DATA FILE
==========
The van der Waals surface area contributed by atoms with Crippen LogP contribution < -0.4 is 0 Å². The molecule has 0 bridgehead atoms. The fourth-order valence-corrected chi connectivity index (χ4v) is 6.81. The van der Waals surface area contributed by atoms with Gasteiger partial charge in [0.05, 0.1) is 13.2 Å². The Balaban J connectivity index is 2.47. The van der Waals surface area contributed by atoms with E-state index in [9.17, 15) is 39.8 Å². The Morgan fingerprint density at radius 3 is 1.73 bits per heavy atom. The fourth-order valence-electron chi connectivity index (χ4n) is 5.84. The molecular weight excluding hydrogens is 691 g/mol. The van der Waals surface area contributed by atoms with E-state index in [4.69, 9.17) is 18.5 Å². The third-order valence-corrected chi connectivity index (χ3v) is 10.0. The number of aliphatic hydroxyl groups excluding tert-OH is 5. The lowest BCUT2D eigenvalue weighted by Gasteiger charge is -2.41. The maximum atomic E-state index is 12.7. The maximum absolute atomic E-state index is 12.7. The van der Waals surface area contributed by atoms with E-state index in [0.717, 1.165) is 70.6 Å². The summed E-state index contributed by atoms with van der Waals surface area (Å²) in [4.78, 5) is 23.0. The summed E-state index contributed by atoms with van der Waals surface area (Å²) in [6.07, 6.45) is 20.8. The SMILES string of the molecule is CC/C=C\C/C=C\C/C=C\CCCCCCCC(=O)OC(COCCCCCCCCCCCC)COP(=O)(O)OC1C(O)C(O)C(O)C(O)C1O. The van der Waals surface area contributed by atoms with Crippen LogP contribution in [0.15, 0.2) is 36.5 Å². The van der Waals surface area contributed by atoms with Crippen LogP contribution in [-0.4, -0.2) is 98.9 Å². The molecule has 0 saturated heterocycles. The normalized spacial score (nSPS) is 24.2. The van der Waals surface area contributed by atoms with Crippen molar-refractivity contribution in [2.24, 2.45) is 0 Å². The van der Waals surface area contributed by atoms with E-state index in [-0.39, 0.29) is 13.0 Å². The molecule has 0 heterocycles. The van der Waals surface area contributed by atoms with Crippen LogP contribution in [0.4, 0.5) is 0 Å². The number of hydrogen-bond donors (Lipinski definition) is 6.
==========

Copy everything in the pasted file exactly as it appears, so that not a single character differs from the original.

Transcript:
The van der Waals surface area contributed by atoms with Crippen LogP contribution < -0.4 is 0 Å². The molecule has 0 bridgehead atoms. The fourth-order valence-corrected chi connectivity index (χ4v) is 6.81. The van der Waals surface area contributed by atoms with Gasteiger partial charge in [0.05, 0.1) is 13.2 Å². The Balaban J connectivity index is 2.47. The van der Waals surface area contributed by atoms with E-state index in [9.17, 15) is 39.8 Å². The Morgan fingerprint density at radius 3 is 1.73 bits per heavy atom. The fourth-order valence-electron chi connectivity index (χ4n) is 5.84. The molecular weight excluding hydrogens is 691 g/mol. The van der Waals surface area contributed by atoms with E-state index in [4.69, 9.17) is 18.5 Å². The third-order valence-corrected chi connectivity index (χ3v) is 10.0. The number of aliphatic hydroxyl groups excluding tert-OH is 5. The lowest BCUT2D eigenvalue weighted by Gasteiger charge is -2.41. The maximum atomic E-state index is 12.7. The maximum absolute atomic E-state index is 12.7. The van der Waals surface area contributed by atoms with E-state index in [0.717, 1.165) is 70.6 Å². The summed E-state index contributed by atoms with van der Waals surface area (Å²) in [4.78, 5) is 23.0. The summed E-state index contributed by atoms with van der Waals surface area (Å²) in [6.07, 6.45) is 20.8. The SMILES string of the molecule is CC/C=C\C/C=C\C/C=C\CCCCCCCC(=O)OC(COCCCCCCCCCCCC)COP(=O)(O)OC1C(O)C(O)C(O)C(O)C1O. The van der Waals surface area contributed by atoms with Crippen LogP contribution in [0.15, 0.2) is 36.5 Å². The van der Waals surface area contributed by atoms with Crippen LogP contribution in [-0.4, -0.2) is 98.9 Å². The molecule has 0 saturated heterocycles. The normalized spacial score (nSPS) is 24.2. The van der Waals surface area contributed by atoms with Crippen molar-refractivity contribution in [2.24, 2.45) is 0 Å². The van der Waals surface area contributed by atoms with E-state index in [-0.39, 0.29) is 13.0 Å². The molecule has 0 heterocycles. The van der Waals surface area contributed by atoms with Crippen LogP contribution in [0.4, 0.5) is 0 Å². The number of hydrogen-bond donors (Lipinski definition) is 6.